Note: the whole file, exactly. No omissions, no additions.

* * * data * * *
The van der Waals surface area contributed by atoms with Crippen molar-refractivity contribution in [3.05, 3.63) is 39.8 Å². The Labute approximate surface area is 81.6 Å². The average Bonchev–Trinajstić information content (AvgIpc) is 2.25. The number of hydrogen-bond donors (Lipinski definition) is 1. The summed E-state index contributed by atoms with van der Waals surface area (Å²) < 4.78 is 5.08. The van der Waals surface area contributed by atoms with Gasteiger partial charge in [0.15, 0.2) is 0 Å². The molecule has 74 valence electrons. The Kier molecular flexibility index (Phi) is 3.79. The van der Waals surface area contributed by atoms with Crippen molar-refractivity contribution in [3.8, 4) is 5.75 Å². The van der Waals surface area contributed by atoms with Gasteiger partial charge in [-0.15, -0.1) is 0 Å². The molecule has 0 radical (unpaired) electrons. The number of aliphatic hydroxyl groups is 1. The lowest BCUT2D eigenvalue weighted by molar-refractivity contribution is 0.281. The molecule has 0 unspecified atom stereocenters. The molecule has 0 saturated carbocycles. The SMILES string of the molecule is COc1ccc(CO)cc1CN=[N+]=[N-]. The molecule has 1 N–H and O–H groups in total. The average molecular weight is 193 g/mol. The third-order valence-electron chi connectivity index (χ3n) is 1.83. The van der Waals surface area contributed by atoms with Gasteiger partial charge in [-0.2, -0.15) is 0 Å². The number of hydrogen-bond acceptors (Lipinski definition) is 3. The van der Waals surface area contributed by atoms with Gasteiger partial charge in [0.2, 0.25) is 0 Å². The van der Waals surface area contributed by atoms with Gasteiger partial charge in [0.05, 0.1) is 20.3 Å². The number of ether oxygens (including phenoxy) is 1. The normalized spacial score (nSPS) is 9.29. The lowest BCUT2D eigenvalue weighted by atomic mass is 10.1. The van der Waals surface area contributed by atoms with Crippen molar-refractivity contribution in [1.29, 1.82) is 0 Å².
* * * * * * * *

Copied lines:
The van der Waals surface area contributed by atoms with Crippen molar-refractivity contribution in [3.05, 3.63) is 39.8 Å². The Labute approximate surface area is 81.6 Å². The average Bonchev–Trinajstić information content (AvgIpc) is 2.25. The number of hydrogen-bond donors (Lipinski definition) is 1. The summed E-state index contributed by atoms with van der Waals surface area (Å²) < 4.78 is 5.08. The van der Waals surface area contributed by atoms with Gasteiger partial charge in [0.15, 0.2) is 0 Å². The molecule has 74 valence electrons. The Kier molecular flexibility index (Phi) is 3.79. The van der Waals surface area contributed by atoms with Crippen molar-refractivity contribution in [3.8, 4) is 5.75 Å². The van der Waals surface area contributed by atoms with Gasteiger partial charge in [-0.15, -0.1) is 0 Å². The molecule has 0 radical (unpaired) electrons. The number of aliphatic hydroxyl groups is 1. The lowest BCUT2D eigenvalue weighted by molar-refractivity contribution is 0.281. The molecule has 0 unspecified atom stereocenters. The molecule has 0 saturated carbocycles. The SMILES string of the molecule is COc1ccc(CO)cc1CN=[N+]=[N-]. The molecule has 1 N–H and O–H groups in total. The average molecular weight is 193 g/mol. The third-order valence-electron chi connectivity index (χ3n) is 1.83. The van der Waals surface area contributed by atoms with Gasteiger partial charge in [-0.2, -0.15) is 0 Å². The number of hydrogen-bond acceptors (Lipinski definition) is 3. The van der Waals surface area contributed by atoms with Gasteiger partial charge in [0.2, 0.25) is 0 Å². The van der Waals surface area contributed by atoms with Gasteiger partial charge in [0.05, 0.1) is 20.3 Å². The number of ether oxygens (including phenoxy) is 1. The normalized spacial score (nSPS) is 9.29. The lowest BCUT2D eigenvalue weighted by atomic mass is 10.1. The van der Waals surface area contributed by atoms with Crippen molar-refractivity contribution in [1.29, 1.82) is 0 Å².